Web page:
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Daughters, we’d like to thank fellow daughter, Lydia Chan for another great guest blog post. Lydia is the co-creator of Alzheimerscaregiver.net, a website that aims to provide tips and resources to help caregivers. Today she shares the benefits of yoga and meditation for caregivers.

       

 

 

 


It’s Not Just Fancy Fitness Mavens Who Do Yoga

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When you think of yoga and meditation, you may get images of fit people in leggings sitting cross-legged on the floor. However, it’s not just fancy fitness mavens who do yoga. The mind and body benefits of these ancient practices apply to everyone, especially seniors and their caregivers. Not only does the regular exercise help offset the effects of aging, both yoga and meditation also promote mindfulness, which leads to greater life satisfaction.

 

Accessible Indoor Exercise

One of the many benefits of yoga is it can be done almost anywhere. In particular, seniors and their caregivers don’t have to leave their home to practice. With the help of indoor fitness technology such as YouTube videos, fitness apps, and Wii games, they can enjoy a personally taught class in the comfort of their own living room. This can be helpful when caregivers are juggling a hectic schedule and seniors suffer from limited mobility.

 

 A Deep Breath

Both yoga and meditation instruct practitioners to focus on the breath. Purposeful breathing has many health and wellness benefits. Breathing exercises reduce stress and the effects of anxiety. Knowing how to focus on the breath is a great technique for pain relief. A well-oxygenated brain also functions better, so seniors and caregivers are more focused and alert overall.

 

Better Balance

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Yoga, in particular, can help improve balance, making it less likely for seniors to experience falls. Falls are dangerous and have the potential to cause severe damage to a senior’s body.  Fall-related hip fractures make up about 25 percent of injury deaths among those over age 65. Additionally, falls result in 34 percent of injury deaths among those aged 85 or older. Even if a fall isn’t fatal, the bodily injury that can occur isn’t just physically damaging, it can also have a negative impact on the person’s emotional and mental well-being.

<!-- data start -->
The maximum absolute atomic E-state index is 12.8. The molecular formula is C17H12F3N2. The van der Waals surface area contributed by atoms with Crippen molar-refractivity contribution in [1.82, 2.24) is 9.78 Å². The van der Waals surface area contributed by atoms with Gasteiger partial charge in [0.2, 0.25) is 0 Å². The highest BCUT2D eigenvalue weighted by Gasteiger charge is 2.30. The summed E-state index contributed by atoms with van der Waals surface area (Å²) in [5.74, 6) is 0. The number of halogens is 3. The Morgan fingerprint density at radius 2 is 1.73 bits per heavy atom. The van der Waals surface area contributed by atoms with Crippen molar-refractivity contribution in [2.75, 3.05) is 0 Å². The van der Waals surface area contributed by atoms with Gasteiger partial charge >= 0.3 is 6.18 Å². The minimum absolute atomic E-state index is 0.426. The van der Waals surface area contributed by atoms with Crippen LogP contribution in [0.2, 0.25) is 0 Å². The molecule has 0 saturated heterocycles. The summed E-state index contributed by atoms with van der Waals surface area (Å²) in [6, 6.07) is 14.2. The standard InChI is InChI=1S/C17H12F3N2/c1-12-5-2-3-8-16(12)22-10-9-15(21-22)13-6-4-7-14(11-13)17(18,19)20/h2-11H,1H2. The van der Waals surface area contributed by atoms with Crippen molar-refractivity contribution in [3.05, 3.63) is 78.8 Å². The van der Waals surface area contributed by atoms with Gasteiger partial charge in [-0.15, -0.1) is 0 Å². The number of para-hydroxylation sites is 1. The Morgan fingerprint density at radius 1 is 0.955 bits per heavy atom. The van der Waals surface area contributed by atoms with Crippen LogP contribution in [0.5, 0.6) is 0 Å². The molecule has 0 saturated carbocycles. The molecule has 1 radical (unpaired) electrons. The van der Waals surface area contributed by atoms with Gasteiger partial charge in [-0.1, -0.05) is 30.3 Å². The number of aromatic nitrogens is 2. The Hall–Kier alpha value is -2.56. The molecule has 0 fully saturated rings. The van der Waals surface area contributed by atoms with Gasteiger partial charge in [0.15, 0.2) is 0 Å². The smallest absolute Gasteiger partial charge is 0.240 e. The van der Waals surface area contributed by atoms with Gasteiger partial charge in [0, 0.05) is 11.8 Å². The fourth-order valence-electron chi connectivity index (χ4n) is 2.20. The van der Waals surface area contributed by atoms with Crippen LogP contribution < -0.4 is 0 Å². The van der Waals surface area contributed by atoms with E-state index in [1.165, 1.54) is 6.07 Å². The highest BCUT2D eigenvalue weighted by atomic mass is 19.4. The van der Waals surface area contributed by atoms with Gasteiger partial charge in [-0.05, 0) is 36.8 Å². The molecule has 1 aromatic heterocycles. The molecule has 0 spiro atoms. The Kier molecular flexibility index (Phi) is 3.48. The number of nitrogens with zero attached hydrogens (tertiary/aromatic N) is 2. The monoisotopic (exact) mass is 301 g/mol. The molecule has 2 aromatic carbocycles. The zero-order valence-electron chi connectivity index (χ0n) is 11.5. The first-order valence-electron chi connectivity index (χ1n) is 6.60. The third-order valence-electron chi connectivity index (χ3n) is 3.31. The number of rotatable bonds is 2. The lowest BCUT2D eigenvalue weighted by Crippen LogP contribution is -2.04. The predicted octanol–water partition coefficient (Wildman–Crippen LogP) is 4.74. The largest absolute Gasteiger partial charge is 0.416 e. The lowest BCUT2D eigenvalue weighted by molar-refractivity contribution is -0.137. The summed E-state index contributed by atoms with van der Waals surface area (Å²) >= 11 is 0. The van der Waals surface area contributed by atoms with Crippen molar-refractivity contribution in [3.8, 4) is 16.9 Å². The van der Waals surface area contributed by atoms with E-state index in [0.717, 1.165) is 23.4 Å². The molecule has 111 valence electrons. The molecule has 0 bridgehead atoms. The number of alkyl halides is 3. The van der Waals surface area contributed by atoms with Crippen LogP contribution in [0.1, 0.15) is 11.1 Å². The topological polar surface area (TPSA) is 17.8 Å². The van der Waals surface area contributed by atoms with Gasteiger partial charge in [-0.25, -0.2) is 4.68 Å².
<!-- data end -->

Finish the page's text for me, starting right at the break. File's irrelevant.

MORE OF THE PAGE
Improved Sleep

Both yoga and meditation improve the quality of sleep for seniors as well as their caregivers. Many people experience sleep disruptions as they age because a new circadian clock takes over in senior years. Caregivers may experience sleep troubles due to the depression, stress, and anxiety that come with their many responsibilities. By adding mindfulness practices like yoga and meditation to daily practices, both seniors and their caregivers can experience better sleep at night. The physical exercise of yoga has additional benefits as it gives the body an opportunity to expel excess energy that may otherwise keep a person awake at night. Guided meditation can also be a helpful tool for facilitating sleep by giving detailed instructions that relax the body and mind in bed.

 

Feelings of Well-Being

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Everyone wants to feel better, but many people are at a loss when confronted with the question “how?” Beginning either a yoga or meditation practice is a great way to be proactive about improving personal well-being. By beginning something new, the brain’s curiosity is piqued. The activity of yoga also contributes to feelings of happiness and self-satisfaction. Furthermore, learning a skill through either yoga or meditation boosts self-esteem and provides room for growth. Adult learning and goal setting/reaching are all keys to facilitating feelings of well-being.

 

Know the Benefits

Yoga and meditation have many benefits, but seniors and their caregivers, in particular, should consider checking out these healthy practices. When it comes to accessible indoor exercise, yoga is great because it promotes balance and flexibility. Improved balance reduces a senior’s chance of suffering from a fall, which can have devastating physical, mental and emotional effects. Following the breath in both yoga and meditation can reduce stress and help with pain relief. Both yoga and meditation also help people sleep better– something caregivers and seniors can both use. Finally, starting a new practice like meditation or yoga facilitates feelings of well-being and happiness for a better life.

 

Thanks so much for sharing this information with us, Lydia. It’s amazing what one small change – like implementing a simple yoga and/or meditation routine – can make for the better. For more posts specific to Alzheimer’s caregivers, visit HERE!

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